Kate Rusby: 20
The new release by English folk singer Kate Rusby is a double album and it’s called 20 because its purpose is to celebrate her two decades as a performer. Yes, amazingly the Yorkshire-born singer has already been around for that long and has become almost an institution in the process. And there lies the problem. She has become the acceptable face of folk while other less widely known singers have taken more liberties with the old songs, sometimes with more edgy and unusual results as the general interest in English folk music has increased over the years. Nowadays Rusby is often damned with faint praise by the ‘folk police’ for her more mainstream accessibility and popularity.
20 is released on Pure Records and, not surprisingly, contains 20 songs. All but one of these are new versions of songs she has previously released in different forms on other albums. The exception is the new original song ‘Sun Grazers’ on which she duets with Paul Weller. The idea of releasing an album of already familiar songs doesn’t sound too clever at first sight and the arrangements for the most part are not enormously different from the originals. However, this is offset by the inclusion of many guest singers and musicians and it is fascinating to hear how these work out. Also, the songs themselves are so strong that it doesn’t hurt at all to hear them recorded again and sequenced in this order. In Okinawa singers do this all the time and no-one bats an eyelid to hear yet another version of an old Okinawan favourite on a new album.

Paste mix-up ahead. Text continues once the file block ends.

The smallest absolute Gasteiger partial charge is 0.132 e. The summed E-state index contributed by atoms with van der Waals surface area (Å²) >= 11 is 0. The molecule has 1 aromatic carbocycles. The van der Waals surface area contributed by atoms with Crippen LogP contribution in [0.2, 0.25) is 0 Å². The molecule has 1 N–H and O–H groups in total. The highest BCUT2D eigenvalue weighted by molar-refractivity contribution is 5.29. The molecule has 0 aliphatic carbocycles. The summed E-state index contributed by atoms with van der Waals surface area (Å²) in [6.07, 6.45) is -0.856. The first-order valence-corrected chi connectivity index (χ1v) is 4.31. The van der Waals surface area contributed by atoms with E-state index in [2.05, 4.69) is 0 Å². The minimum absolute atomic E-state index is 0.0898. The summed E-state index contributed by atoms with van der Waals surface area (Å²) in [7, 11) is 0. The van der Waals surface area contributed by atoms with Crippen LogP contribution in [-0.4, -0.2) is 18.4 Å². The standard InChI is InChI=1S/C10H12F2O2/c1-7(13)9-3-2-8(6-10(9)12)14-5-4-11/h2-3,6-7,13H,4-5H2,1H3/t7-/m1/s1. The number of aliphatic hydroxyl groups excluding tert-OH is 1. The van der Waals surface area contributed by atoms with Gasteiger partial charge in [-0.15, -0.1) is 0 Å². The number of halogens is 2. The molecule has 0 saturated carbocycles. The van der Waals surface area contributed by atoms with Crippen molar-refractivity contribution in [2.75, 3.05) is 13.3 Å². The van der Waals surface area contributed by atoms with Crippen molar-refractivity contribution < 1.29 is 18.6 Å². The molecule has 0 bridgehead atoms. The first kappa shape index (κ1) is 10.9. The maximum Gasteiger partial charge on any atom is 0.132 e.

The surprising thing really is that so many of these tracks were actually written by Rusby herself as they blend in so well with the other traditional songs. Over the years she has gradually become a skilled songwriter and some of the best of her songs are here: ‘Who Will Sing Me Lullabies’, ‘Bitter Boy’, ‘Mocking Bird’ and ‘Underneath the Stars’ to name a few. It’s also especially good to hear again the traditional ‘Jolly Plough Boys’ and ‘Annan Waters’ which were both on her first solo album Hourglass back in 1997.
The list of guests includes (among others) Jerry Douglas on dobro, Paul Brady with a duet on ‘All God’s Angels’, Richard Thompson, Dick Gaughan and Mary Chapin Carpenter. This doesn’t detract at all from Rusby’s vocals and the songs are still very much hers. In fact, there are times when we scarcely notice the guests and in one or two cases it might even have been better to have given them a bit more to do. For me, the outstanding addition is Nic Jones – one of Rusby’s early heroes – who adds a harmony vocal to another of her originals ‘The Lark’. It’s simply great to hear him singing again after so many years. The best thing to do is forget any reservations and just sit back and enjoy this album in its entirety. Kate Rusby is a beautiful singer and 20 is an hour and a half of gorgeous music.